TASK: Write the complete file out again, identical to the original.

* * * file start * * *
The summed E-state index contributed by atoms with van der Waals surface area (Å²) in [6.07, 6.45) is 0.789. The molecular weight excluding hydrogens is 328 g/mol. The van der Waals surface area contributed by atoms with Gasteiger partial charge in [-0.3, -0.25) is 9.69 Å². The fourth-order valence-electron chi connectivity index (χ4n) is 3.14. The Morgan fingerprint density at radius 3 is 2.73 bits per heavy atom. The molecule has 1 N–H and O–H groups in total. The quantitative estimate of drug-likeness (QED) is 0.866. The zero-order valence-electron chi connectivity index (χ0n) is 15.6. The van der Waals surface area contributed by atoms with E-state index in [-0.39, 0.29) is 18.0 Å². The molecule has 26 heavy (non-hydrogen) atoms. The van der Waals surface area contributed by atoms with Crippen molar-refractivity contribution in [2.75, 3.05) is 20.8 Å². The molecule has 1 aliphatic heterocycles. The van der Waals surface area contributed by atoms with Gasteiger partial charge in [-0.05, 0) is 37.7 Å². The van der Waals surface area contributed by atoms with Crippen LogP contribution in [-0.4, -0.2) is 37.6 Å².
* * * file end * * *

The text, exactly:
The summed E-state index contributed by atoms with van der Waals surface area (Å²) in [6.07, 6.45) is 0.789. The molecular weight excluding hydrogens is 328 g/mol. The van der Waals surface area contributed by atoms with Gasteiger partial charge in [-0.3, -0.25) is 9.69 Å². The fourth-order valence-electron chi connectivity index (χ4n) is 3.14. The Morgan fingerprint density at radius 3 is 2.73 bits per heavy atom. The molecule has 1 N–H and O–H groups in total. The quantitative estimate of drug-likeness (QED) is 0.866. The zero-order valence-electron chi connectivity index (χ0n) is 15.6. The van der Waals surface area contributed by atoms with E-state index in [-0.39, 0.29) is 18.0 Å². The molecule has 26 heavy (non-hydrogen) atoms. The van der Waals surface area contributed by atoms with Crippen molar-refractivity contribution in [2.75, 3.05) is 20.8 Å². The molecule has 1 aliphatic heterocycles. The van der Waals surface area contributed by atoms with Gasteiger partial charge in [-0.05, 0) is 37.7 Å². The van der Waals surface area contributed by atoms with Crippen LogP contribution in [-0.4, -0.2) is 37.6 Å².